Playground safety mat overheating, cont’d

As we noted around this time last summer, New York City “has spent large sums installing black rubber safety mats beneath the equipment on its 1,000 playgrounds, but the mats get hot in the summer, and some kids are suffering burns which have resulted in lawsuits.” Now the city is raising eyebrows in one such lawsuit by countersuing the grandmother of a toddler (at the time) burned on a mat. [WCBS via Reddit] On defendants’ tactic of dragging all possibly negligent parties into a suit, see Aug. 4.


  • It’s a good time to note that not only was it lawsuits that forced the city to put mats under the monkey bars, but that those mats have saved countless kids from serious injuries.

  • And what if you think those injuries are a good thing in the long term? Kids need to learn to be careful.

    Lots of kids getting bruises, a few getting broken bones and a very few deaths seems like a reasonable price in order to teach children such valuable lessons. Instead we now wrap kids in bouncy suits so they can’t possibly get scraped until they are teenagers, then we set them loose with bigger toys that can easily hurt others and not just themselves.

  • It should not have taken a genius to know that black mats get hot in the summer. Bark or sand or (heavens) gravel works quite well, and has for many years. Stuff happens, get a helmet.

  • We played on concrete and asphalt when I was a kid, and I grew up JUST FINE! I walked by my old elementary school when I was back in NY a few months ago, and noticed that they cut the row of iron spikes off the top of the iron fence that surrounds the playground. I guess it was an “impalement” danger….

  • Robert, I grew up in the Bronx in the 1950’s and I can vouch for what you are saying. Somehow I managed to survive my childhood and also all of my friends made it to adulthood. Image that. By the way, when I went to the beach on a very hot day the sand just off of the boardwalk was burning hot. You had to run to the water to avoid getting burned (or wear shoes!). Who should I have sued?

  • And what if you think those injuries are a good thing in the long term? Kids need to learn to be careful.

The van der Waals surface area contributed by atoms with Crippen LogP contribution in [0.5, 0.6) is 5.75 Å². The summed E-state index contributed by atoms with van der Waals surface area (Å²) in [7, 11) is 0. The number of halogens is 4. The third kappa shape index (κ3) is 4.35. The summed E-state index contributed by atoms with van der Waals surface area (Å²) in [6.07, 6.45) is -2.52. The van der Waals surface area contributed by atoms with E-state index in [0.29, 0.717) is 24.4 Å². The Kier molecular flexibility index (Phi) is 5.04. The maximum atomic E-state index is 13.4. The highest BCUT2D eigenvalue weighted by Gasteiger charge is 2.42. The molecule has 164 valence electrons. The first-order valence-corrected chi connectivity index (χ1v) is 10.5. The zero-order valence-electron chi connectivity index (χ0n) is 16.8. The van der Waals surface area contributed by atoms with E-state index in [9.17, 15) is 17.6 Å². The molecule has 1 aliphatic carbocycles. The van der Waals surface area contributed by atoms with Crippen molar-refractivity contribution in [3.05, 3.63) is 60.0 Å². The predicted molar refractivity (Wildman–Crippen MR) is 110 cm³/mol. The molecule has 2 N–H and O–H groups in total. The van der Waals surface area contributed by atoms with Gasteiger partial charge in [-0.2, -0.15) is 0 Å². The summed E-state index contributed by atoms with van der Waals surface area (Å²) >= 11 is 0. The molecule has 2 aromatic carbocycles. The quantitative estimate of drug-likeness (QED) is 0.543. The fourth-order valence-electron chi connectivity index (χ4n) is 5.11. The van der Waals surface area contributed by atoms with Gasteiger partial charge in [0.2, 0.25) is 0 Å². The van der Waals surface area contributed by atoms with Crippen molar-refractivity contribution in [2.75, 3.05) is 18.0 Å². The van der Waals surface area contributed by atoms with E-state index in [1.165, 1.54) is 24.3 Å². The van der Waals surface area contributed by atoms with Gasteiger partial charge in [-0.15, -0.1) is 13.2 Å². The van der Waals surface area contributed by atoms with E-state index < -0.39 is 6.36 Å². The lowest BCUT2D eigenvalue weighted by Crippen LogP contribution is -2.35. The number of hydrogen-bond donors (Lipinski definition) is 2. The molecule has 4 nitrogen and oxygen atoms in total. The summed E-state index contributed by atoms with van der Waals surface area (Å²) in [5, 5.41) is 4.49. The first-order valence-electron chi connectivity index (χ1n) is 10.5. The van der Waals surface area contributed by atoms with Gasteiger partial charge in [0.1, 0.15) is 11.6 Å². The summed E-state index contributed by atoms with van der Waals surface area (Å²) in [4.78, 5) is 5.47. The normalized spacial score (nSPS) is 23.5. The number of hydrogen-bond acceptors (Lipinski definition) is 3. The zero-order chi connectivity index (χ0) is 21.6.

Oddly enough, I think you would have a different opinion if it was your kid in the wheelchair for life.

    We played on concrete and asphalt when I was a kid, and I grew up JUST FINE!

    Yep, most did. And its also true that most people that drove Pintos were never burned to death.

  • Why don’t they paint ’em white – like they’re doing to the roofs in CA? Besides, I’ll be all those black mats contribute to global warming, anyway…

  • Back when I was a kid, the “safe” surfaces were gravel with a few broken whisky bottles mixed in. The rest were concrtete. A little danger, a little Darwinism mixed in with life is not a particularly bad thing.

    My wife thinks the grandma should be flogged for letting the little one run around barefooted. If she had run across the asphalt, she would have fried her feet, as well. I’ve seen eggs fried on sun-heated asphalt surfaces.

  • There is legitimate discussion about how protected children at playgrounds should be, but there is a big difference between a surface that is uncomfortable or might cause burning over time and one that burns so quickly that brief contact can cause significant injury. I’m normally pretty defense oriented, as I am employed full-time defending a public entity, and many of the claims are “you should have protected me from my own stupidity” claims. However, it is absolutely foreseeable that small children, even well-supervised ones, will come into contact with the ground in a child’s playground. Even wearing shoes, young children will fall or put their hands down. From the news stories, it seems the surface is getting to be over 160 degrees. At that temperature, brief contact can cause significant injury. I might feel differently if the signs said the playground was closed when the outside temperature reached a certain level. I don’t think a warning to wear shoes would indicate to a reasonable person that brief contact with the playground surface may cause third degree burns.

    I would be interested in listening in on the jury’s reaction to the city arguing, in essence, that a responsible adult would have put the child in long sleeves, long pants, shoes, gloves, and a ski mask (all necessary if a young child is not to have skin to ground contact) before allowing her to play in the park on a sunny day.

  • I’m reluctant to dismiss the City’s liability in this case. Liability is a big part of what has driven the (admittedly expensive) innovation from boiling hot galvanized slides to nice plastic and rubber-coated metal play equipment. If you ran a business that employed inherently dangerous equipment for small children to play on, wouldn’t you budget to keep the equipment up to date with current industry safety specs?